Dementia specialists and early adoption of amyloid imaging

Research output: Contribution to journalArticlepeer-review

12 Scopus citations


The goal of this study was to describe the attitudes of U.S. neurologists specializing in dementia toward the use of amyloid imaging in the diagnosis of Alzheimer's disease (AD). A cross-sectional electronic physician survey of dementia specialists at U.S. medical schools was performed. The response rate for the survey was 51.9% (135/260). Greater than 83% of respondents plan to use amyloid imaging to evaluate patients for AD. Most respondents intend to use amyloid imaging as an adjunctive diagnostic modality to confirm (77%) or rule-out (73%) a diagnosis of AD; 24% plan to use amyloid imaging to screen asymptomatic individuals for evidence of cerebral amyloid. Specialists who do not intend to use amyloid imaging (16%) express concern about the cost (73%), the usefulness (55%), and likelihood of patient (55%) and clinician (59%) misinterpretation of findings. The need for patient pre-test counseling was endorsed by a large percentage (92%) of dementia specialists (higher than for genetic testing (82%)). In conclusion, dementia specialists, particularly young specialists, are likely to be early adopters of amyloid imaging. Assuming ready availability, this new technology would be used as a confirmatory test in the evaluation of AD, as well as a screening tool for asymptomatic pathology. Specialists recognize the complexity of interpreting amyloid imaging findings and the need for patient counseling before undergoing testing.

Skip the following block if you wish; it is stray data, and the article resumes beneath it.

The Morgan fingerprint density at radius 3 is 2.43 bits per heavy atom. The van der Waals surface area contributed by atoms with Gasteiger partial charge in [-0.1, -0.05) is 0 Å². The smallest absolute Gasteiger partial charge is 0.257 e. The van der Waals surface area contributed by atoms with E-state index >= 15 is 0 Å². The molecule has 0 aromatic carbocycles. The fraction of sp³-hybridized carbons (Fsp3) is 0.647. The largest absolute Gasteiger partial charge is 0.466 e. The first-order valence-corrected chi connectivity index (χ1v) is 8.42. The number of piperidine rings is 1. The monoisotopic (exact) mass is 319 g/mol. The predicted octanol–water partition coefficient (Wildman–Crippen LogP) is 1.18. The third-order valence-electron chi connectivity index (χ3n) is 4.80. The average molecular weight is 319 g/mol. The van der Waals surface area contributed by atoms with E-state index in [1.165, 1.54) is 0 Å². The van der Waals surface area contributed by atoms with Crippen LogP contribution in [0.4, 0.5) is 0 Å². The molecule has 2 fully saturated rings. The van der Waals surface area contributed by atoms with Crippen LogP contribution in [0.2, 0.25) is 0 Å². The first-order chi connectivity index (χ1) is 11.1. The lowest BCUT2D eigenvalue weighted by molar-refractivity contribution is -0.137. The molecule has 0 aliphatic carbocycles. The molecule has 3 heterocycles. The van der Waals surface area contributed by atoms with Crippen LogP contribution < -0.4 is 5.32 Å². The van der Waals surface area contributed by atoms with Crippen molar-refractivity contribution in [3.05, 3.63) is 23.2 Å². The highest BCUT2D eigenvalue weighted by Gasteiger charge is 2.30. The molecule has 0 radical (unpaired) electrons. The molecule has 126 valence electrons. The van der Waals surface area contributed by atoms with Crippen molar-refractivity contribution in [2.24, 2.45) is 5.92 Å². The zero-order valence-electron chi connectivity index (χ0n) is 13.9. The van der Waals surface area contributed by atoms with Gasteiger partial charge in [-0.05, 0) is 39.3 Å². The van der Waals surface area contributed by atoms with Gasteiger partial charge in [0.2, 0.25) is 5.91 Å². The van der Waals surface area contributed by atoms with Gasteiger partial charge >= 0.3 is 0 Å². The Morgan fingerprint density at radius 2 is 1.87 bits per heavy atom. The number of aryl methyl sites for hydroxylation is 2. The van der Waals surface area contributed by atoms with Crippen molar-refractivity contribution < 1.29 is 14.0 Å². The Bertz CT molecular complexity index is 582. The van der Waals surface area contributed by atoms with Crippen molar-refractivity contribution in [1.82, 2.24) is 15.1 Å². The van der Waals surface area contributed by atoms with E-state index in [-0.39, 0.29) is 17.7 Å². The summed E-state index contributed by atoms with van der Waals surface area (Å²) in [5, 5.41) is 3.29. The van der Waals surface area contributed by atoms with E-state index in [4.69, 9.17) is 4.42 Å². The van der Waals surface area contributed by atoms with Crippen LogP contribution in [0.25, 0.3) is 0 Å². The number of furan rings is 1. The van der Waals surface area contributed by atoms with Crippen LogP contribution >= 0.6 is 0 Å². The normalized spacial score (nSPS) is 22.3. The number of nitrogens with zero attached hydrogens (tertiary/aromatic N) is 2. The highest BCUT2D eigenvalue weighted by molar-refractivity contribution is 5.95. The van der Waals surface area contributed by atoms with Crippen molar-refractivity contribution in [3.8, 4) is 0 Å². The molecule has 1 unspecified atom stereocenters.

Original languageEnglish (US)
Pages (from-to)445-450
Number of pages6
JournalJournal of Alzheimer's Disease
Issue number2
StatePublished - 2013


  • Alzheimer's disease
  • PET
  • amyloid
  • biomarker
  • dementia
  • diagnosis
  • neuroimaging

ASJC Scopus subject areas

  • Neuroscience(all)
  • Clinical Psychology
  • Geriatrics and Gerontology
  • Psychiatry and Mental health


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